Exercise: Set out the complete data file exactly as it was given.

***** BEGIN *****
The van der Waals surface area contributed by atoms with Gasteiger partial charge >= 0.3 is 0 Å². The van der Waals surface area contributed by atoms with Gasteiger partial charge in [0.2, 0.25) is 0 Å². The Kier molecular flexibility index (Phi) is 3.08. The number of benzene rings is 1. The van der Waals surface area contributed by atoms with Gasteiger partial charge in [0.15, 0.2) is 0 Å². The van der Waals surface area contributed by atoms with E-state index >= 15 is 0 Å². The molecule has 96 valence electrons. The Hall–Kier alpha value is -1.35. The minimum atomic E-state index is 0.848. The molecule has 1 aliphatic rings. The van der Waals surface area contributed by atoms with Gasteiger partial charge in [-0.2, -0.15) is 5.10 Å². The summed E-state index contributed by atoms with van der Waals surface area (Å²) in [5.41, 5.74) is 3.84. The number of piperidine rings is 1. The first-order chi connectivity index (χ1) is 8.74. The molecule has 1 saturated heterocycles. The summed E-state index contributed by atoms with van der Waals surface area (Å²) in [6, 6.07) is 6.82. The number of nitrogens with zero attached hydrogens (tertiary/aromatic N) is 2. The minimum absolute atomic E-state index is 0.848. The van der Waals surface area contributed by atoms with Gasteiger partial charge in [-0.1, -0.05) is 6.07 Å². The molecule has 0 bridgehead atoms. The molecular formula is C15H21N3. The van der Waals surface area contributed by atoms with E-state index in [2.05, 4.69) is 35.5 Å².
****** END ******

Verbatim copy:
The van der Waals surface area contributed by atoms with Gasteiger partial charge >= 0.3 is 0 Å². The van der Waals surface area contributed by atoms with Gasteiger partial charge in [0.2, 0.25) is 0 Å². The Kier molecular flexibility index (Phi) is 3.08. The number of benzene rings is 1. The van der Waals surface area contributed by atoms with Gasteiger partial charge in [0.15, 0.2) is 0 Å². The van der Waals surface area contributed by atoms with E-state index >= 15 is 0 Å². The molecule has 96 valence electrons. The Hall–Kier alpha value is -1.35. The minimum atomic E-state index is 0.848. The molecule has 1 aliphatic rings. The van der Waals surface area contributed by atoms with Gasteiger partial charge in [-0.2, -0.15) is 5.10 Å². The summed E-state index contributed by atoms with van der Waals surface area (Å²) in [5.41, 5.74) is 3.84. The number of piperidine rings is 1. The first-order chi connectivity index (χ1) is 8.74. The molecule has 1 saturated heterocycles. The summed E-state index contributed by atoms with van der Waals surface area (Å²) in [6, 6.07) is 6.82. The number of nitrogens with zero attached hydrogens (tertiary/aromatic N) is 2. The minimum absolute atomic E-state index is 0.848. The van der Waals surface area contributed by atoms with Gasteiger partial charge in [-0.1, -0.05) is 6.07 Å². The molecule has 0 bridgehead atoms. The molecular formula is C15H21N3. The van der Waals surface area contributed by atoms with E-state index in [2.05, 4.69) is 35.5 Å².